July 7
You are ignoring the author of this comment. Click to temporarily show the comment.
I assume you have the hand where the opponents were going to play in a splinter bid, and then when Fredin doubled them they went on to bid and make grand?
July 3
You are ignoring the author of this comment. Click to temporarily show the comment.
Well, I put it up as a poll and double seems to be a clear winner.
July 3
You are ignoring the author of this comment. Click to temporarily show the comment.
The choice is among bidding on a terrible suit, doubling and very likely getting to a horrible 5 contract, and passing with shape and values. I think that bidding spades seems like the least of evils.
July 2
You are ignoring the author of this comment. Click to temporarily show the comment.
If declarer is 1=8=3=1 then partner is 5=1=2=5 and might have chosen to bid 4 rather than doubling.
July 2
You are ignoring the author of this comment. Click to temporarily show the comment.
All bridge rules (as opposed to Laws) have the invisible final clause, “except when it's right”. That one about the five level, even more so than most.
June 25
You are ignoring the author of this comment. Click to temporarily show the comment.
Ah, so you were disclosing correctly and the opponent was improperly pressing for more. That makes more sense, really.
June 25
You are ignoring the author of this comment. Click to temporarily show the comment.
I agree with Steve here. Jim's opponent is giving full and proper disclosure.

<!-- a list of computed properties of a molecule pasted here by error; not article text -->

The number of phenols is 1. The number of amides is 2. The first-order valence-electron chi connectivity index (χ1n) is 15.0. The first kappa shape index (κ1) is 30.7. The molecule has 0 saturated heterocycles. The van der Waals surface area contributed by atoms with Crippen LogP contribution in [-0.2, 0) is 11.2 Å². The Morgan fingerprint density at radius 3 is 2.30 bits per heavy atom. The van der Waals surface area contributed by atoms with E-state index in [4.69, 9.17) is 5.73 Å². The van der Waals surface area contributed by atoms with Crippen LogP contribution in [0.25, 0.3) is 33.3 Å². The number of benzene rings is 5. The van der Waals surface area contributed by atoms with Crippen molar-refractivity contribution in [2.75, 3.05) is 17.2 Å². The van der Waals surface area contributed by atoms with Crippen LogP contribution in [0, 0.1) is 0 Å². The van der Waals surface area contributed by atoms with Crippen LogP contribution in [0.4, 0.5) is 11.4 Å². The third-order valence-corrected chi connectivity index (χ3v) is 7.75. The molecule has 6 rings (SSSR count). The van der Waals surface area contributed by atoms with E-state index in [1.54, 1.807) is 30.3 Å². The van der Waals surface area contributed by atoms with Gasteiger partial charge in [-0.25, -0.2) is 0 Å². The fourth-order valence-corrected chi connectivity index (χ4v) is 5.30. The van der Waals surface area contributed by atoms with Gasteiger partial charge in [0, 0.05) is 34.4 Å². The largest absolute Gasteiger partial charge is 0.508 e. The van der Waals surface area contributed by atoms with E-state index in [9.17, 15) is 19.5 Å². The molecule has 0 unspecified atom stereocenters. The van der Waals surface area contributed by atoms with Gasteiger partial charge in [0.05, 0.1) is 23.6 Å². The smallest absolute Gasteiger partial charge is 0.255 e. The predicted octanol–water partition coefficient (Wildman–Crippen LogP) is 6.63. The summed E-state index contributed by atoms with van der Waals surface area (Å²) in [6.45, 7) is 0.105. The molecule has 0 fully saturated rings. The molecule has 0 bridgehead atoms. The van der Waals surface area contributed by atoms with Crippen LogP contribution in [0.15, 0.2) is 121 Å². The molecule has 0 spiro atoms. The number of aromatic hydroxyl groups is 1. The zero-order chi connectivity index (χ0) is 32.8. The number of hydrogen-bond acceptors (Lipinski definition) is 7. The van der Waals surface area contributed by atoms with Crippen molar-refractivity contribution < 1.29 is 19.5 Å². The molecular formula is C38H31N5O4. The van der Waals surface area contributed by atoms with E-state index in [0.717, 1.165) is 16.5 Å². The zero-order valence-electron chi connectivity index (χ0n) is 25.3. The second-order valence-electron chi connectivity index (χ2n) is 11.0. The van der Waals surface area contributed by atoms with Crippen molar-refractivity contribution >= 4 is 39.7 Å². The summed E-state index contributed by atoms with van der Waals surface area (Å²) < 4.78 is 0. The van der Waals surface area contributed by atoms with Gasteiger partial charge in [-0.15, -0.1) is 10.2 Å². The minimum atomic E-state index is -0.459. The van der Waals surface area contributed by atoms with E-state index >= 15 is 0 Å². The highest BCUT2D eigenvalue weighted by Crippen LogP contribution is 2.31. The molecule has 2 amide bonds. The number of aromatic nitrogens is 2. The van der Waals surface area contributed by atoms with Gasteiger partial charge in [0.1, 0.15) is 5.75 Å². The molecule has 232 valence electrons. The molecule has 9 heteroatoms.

June 24
You are ignoring the author of this comment. Click to temporarily show the comment.
Is there anyone out there who actually plays Fishbein?
June 8
You are ignoring the author of this comment. Click to temporarily show the comment.
You don't specify in what order declarer ran the black suits. Given that declarer is destroying dummy's entries before knocking out the A, doesn't that mark partner with the K? In which case partner can't have much else, and declarer might well have KQJx. The inference from the play has to be more trustworthy than anything from the bidding.
June 4
You are ignoring the author of this comment. Click to temporarily show the comment.
Delayed alerts, given after the auction is over. Not quite the same thing as no alert.
June 4
You are ignoring the author of this comment. Click to temporarily show the comment.
At the Dallas NABC in 2014, I held:

AKx
xxx
AKT8x
xx

They were vul, we were not. Partner opened 1, and I bid 2, with the pleasant anticipation of getting to make a picture bid. LHO bid 4, and RHO bid 4. I figured a double couldn't hurt, and to my surprise 4-X was the final contract.

2000 points later, LHO asked why RHO had bid 4 on 7xxx.

“4 is always ace asking.”

That incident has forever colored my view of “4 is always ace asking” but honestly I don't think unjustly so.
June 3
You are ignoring the author of this comment. Click to temporarily show the comment.
1 as multi-meaning with one or more strong options is certainly allowed in the ACBL: see item #1 on the GCC. (I suspect it was written with the intent of allowing “could be short” ‘natural’ 1, but as written it allows Polish Club and related systems. It's not obvious how to allow the one and disallow the other, and I'm not going to spend any mental effort on trying to figure that out.)
June 1
You are ignoring the author of this comment. Click to temporarily show the comment.
I voted “auction 1 is fine, auction two is crazy” but I'm with a lot of the commenters here in that I probably wouldn't choose the 2 bid myself. “Not horrible” would be a better description than “fine”.
May 20
1 2 3 4 ... 10 11 12 13
.

Bottom Home Top